In Chapter 11, Davis compares and contrasts two “systems of salvation”: Karma vs. Grace. In this post I want to consider his one objection to Grace called “Not enough time”:

But surely one lifetime is not enough to achieve salvation. This claim is substantiated by the simple observation that most people die in far less than an optimal or perfect spiritual state.

Obviously, for the vast majority of people, many more lives than one are needed to reach the spiritual end-state. A loving God will make this possible; a God who does not is a moral monster. (Christian Philosophical Theology, 201)

He replies to this objection as follows:

But since the core idea is that by God’s grace one has been forgiven and cleansed of sin, the problem is not fatal to the theory.

The point is not that we all achieve sainthood, but that we are graciously forgiven — in this, the one and only, life — for not achieving it. (208)

This is entirely unsatisfactory. Forgiveness means a stay of execution in hell. But the human “last end” is not avoiding hell but meriting heaven, in other words, achieving glory. Now “glory” can mean various goods of both heaven and paradise, like vision of God, impassibility of the body, security of happiness, and so on. But its simplest meaning is “being honored by God, including before other saints, for an exemplary life well lived.” And it is clear that there are many souls in the beyond who cannot reasonably be so honored. Thus, there may be people in next life who will not go to hell (or are forgiven through mercy) but who cannot go to heaven (through justice), because their holiness and spiritual sophistication are below some minimum. What is God to do with them?

The problem is not well-solved by positing purgatory. A saint who is 90% good and 10% bad can have the cancer of evil burned out of him in the purgatory fire (which St. Thomas teaches is the exact same fire with which the damned are tormented in hell) and remain reasonably human. A sinner, even if forgiven and spared hell, who has rather 10% good and 90% bad in him will, upon purification, lose his entire identity. At best, he’ll become a simple child running around underfoot, whom adult saints will treat will benign indifference. At worst, his intellect will be destroyed, and he’ll end up literally a plant, a flower growing somewhere in paradise. Given that the “vast majority” are sinners, God ends up ruling a kingdom of half-wits, pitiful hollow subhumans. And this is grotesque.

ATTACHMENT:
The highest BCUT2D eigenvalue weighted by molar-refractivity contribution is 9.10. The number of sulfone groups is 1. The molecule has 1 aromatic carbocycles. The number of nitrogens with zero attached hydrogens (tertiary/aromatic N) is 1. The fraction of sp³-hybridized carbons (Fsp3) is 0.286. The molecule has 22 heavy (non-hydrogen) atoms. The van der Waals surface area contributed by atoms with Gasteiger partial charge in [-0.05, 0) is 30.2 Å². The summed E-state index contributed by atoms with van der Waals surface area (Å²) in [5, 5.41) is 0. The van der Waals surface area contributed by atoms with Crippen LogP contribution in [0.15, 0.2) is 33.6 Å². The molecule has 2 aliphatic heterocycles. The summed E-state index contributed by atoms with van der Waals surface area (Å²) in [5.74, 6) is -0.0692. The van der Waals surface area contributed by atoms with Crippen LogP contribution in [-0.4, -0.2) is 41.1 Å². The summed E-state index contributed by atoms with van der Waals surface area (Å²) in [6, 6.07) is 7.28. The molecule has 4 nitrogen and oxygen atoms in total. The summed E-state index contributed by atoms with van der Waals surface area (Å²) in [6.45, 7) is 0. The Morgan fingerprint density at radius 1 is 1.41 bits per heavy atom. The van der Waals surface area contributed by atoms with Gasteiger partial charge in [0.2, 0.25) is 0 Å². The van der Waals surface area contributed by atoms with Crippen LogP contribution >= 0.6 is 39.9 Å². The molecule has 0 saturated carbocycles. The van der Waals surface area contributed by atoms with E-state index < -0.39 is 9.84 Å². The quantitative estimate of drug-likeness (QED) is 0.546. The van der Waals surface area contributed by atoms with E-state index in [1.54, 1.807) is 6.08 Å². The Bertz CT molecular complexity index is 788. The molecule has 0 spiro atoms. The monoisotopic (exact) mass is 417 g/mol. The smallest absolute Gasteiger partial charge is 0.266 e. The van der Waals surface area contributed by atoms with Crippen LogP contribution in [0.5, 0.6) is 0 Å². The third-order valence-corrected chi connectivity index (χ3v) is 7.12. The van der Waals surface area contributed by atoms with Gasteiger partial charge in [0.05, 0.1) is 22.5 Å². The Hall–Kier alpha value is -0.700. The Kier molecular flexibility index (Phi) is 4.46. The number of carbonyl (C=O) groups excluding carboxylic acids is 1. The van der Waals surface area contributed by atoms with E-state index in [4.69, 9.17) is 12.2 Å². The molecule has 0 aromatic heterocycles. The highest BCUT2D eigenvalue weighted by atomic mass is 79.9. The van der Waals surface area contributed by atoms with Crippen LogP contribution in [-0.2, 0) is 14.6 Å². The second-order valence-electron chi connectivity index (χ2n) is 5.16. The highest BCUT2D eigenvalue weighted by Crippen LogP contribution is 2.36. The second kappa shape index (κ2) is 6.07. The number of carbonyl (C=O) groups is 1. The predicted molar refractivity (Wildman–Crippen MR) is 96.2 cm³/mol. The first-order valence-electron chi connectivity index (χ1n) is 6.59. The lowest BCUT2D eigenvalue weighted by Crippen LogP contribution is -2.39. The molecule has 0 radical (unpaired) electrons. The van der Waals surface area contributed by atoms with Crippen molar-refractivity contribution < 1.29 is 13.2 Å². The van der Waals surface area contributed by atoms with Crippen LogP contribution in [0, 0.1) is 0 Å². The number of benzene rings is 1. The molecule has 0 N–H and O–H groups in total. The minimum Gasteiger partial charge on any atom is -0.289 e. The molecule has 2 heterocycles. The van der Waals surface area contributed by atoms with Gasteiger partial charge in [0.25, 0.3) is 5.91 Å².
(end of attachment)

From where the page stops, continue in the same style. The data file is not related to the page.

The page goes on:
Having written this, I recalled a near-death experience account which suggested literally that:

My next question was, “How do you explain this intense happiness?”

Your thoughts are vibrations which are controlled by the Master-Vibration. It neutralizes all negative thoughts and lets you think only the good thoughts, such as love, freedom, and happiness.

“Then what becomes of the old grouches?”

If they are too bad, they go to a realm of lower vibrations where their kind of thoughts can live. If they came here, the Master-Vibration would annihilate them. After death people gravitate into homogeneous groups according to the rate of their soul’s vibrations. If the percent of discord in a person is small, it can be eliminated by the Master-Vibration; then the remaining good can live on here.

For example, if a person were 70% good and 30% bad, the bad could be eliminated by the Master-Vibration and the remaining good welcomed into heaven. However, if the percentage of bad were too high, this couldn’t be done, and the person would have to gravitate to a lower level and live with people of his own kind. In the hereafter each person lives in the kind of a heaven or hell that he prepared for himself while on Earth.

Reincarnation follows naturally.

Davis has another reply to this particular objection. “It is… an unanswerable question whether more people would accept God’s grace if human lives were longer than they are, or if human beings lived more than one life.” It’s true that reincarnation does not guarantee salvation, but it seems to guarantee at least the eventual rendering of a final choice between salvation and damnation. The people who “would not go to hell but cannot go to heaven,” like some Wandering Jew, will all in the end be forced to choose wholeheartedly and without any chance of turning back one or the other.

Reincarnation also solves nicely the problem of the fate of infants and children who suffer death, the seeming lack of hope (for glory, not forgiveness) for reformed criminals, and suchlike.

Finally, allowing for reincarnation does not seem to alter any other doctrine of the Church on any point of faith and morals. The introduction of the possibility of multiple incarnations leaves the rest of the body of the Church’s teaching completely intact.


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